he British Museum is a museum in London dedicated to human history and culture. Its permanent collection, numbering some 8 million works, is among the largest and most comprehensive in existence and originates from all continents, illustrating and documenting the story of human culture from its beginnings to the present.[a]
The British Museum was established in 1753, largely based on the collections of the physician and scientist Sir Hans Sloane. The museum first opened to the public on 15 January 1759 in Montagu House in Bloomsbury, on the site of the current museum building. Its expansion over the following two and a half centuries was largely a result of an expanding British colonial footprint and has resulted in the creation of several branch institutions, the first being the British Museum (Natural History) in South Kensington in 1881. Some objects in the collection, most notably the Elgin Marbles from the Parthenon, are the objects of controversy and of calls for restitution to their countries of origin.
Until 1997, when the British Library (previously centred on the Round Reading Room) moved to a new site, the British Museum housed both a national museum of antiquities and a national library in the same building. The museum is a non-departmental public body sponsored by the Department for Culture, Media and Sport, and as with all other national museums in the United Kingdom it charges no admission fee, except for loan exhibitions. Since 2002 the director of the museum has been Neil MacGregor.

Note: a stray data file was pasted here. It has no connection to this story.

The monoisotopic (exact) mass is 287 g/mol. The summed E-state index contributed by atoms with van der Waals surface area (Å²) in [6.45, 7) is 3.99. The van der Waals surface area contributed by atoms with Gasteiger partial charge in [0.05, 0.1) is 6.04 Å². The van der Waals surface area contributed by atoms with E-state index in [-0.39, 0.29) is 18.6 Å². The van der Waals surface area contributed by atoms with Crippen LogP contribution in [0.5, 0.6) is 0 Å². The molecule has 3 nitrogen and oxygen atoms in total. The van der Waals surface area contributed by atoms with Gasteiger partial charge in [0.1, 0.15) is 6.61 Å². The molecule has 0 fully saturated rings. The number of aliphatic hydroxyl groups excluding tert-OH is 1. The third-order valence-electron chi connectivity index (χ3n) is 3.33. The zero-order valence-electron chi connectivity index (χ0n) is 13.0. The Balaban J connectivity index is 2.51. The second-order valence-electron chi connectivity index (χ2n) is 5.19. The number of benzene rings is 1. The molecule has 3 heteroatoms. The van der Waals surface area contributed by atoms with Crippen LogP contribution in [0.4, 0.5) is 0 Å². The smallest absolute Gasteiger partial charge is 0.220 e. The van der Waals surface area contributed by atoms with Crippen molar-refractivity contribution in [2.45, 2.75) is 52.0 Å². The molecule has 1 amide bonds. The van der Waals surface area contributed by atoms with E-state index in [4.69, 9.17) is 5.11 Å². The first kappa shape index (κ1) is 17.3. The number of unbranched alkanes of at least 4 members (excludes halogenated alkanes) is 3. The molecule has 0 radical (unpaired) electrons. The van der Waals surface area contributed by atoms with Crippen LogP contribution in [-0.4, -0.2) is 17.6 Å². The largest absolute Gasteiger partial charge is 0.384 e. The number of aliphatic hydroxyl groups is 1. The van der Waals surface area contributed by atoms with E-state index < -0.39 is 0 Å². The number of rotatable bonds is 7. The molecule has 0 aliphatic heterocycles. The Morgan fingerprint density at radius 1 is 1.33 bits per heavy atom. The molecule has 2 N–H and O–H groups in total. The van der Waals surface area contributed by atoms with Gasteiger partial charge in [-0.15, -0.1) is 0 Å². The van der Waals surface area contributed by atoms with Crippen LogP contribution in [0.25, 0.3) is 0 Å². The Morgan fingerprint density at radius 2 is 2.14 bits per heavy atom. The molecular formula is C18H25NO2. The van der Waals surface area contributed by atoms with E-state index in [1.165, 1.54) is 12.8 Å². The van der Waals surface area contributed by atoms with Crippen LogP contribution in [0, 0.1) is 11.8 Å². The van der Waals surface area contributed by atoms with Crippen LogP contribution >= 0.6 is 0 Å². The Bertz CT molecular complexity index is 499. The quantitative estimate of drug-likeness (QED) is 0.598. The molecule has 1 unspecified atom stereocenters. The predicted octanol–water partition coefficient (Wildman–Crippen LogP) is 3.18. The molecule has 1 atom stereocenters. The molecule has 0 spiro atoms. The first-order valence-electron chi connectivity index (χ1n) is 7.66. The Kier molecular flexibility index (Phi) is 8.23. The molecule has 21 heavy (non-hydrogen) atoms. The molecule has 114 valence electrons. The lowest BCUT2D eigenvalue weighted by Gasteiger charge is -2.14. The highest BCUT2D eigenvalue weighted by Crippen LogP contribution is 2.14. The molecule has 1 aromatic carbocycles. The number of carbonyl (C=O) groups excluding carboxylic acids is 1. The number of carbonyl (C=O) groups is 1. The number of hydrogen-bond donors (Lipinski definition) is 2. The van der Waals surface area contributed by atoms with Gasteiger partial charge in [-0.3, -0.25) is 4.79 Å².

Blog News for Germany
- The Sword of Tiberius
The so-called Sword of Tiberius is on display in Room 70, the Wolfson Gallery of the Roman Empire. It perfectly embodies Roman visual language and political propaganda, tied up with Rome’s foreign wars and the imperial succession. The sword was discovered in 1848 near the river Rhine, outside the German city of Mainz, which in […]
|Bristish Museum Blog|
Added on 25/11/2014 16:47:34